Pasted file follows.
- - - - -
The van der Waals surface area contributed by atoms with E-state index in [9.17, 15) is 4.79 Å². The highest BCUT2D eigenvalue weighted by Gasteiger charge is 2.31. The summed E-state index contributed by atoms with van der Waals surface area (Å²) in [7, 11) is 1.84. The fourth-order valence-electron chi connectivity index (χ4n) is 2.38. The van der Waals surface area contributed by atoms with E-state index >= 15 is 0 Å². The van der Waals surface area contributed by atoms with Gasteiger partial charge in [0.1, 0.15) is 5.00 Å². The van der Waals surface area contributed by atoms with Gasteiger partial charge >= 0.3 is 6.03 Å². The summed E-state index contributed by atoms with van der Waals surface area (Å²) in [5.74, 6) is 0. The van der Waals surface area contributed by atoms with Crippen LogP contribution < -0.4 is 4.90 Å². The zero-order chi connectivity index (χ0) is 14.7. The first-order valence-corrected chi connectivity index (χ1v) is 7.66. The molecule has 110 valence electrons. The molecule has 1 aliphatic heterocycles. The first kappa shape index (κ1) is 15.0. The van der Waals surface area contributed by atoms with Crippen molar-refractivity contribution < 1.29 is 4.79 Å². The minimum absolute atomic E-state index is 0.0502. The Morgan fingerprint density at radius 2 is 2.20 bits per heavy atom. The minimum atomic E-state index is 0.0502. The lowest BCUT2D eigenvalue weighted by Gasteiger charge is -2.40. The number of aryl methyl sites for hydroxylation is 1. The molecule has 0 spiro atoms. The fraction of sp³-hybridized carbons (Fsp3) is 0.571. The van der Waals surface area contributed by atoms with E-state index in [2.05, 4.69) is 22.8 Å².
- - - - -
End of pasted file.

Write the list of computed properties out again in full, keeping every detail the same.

The van der Waals surface area contributed by atoms with E-state index in [9.17, 15) is 4.79 Å². The highest BCUT2D eigenvalue weighted by Gasteiger charge is 2.31. The summed E-state index contributed by atoms with van der Waals surface area (Å²) in [7, 11) is 1.84. The fourth-order valence-electron chi connectivity index (χ4n) is 2.38. The van der Waals surface area contributed by atoms with E-state index >= 15 is 0 Å². The van der Waals surface area contributed by atoms with Gasteiger partial charge in [0.1, 0.15) is 5.00 Å². The van der Waals surface area contributed by atoms with Gasteiger partial charge >= 0.3 is 6.03 Å². The summed E-state index contributed by atoms with van der Waals surface area (Å²) in [5.74, 6) is 0. The van der Waals surface area contributed by atoms with Crippen LogP contribution < -0.4 is 4.90 Å². The zero-order chi connectivity index (χ0) is 14.7. The first-order valence-corrected chi connectivity index (χ1v) is 7.66. The molecule has 110 valence electrons. The molecule has 1 aliphatic heterocycles. The first kappa shape index (κ1) is 15.0. The van der Waals surface area contributed by atoms with Crippen molar-refractivity contribution < 1.29 is 4.79 Å². The minimum absolute atomic E-state index is 0.0502. The Morgan fingerprint density at radius 2 is 2.20 bits per heavy atom. The minimum atomic E-state index is 0.0502. The lowest BCUT2D eigenvalue weighted by Gasteiger charge is -2.40. The number of aryl methyl sites for hydroxylation is 1. The molecule has 0 spiro atoms. The fraction of sp³-hybridized carbons (Fsp3) is 0.571. The van der Waals surface area contributed by atoms with E-state index in [2.05, 4.69) is 22.8 Å².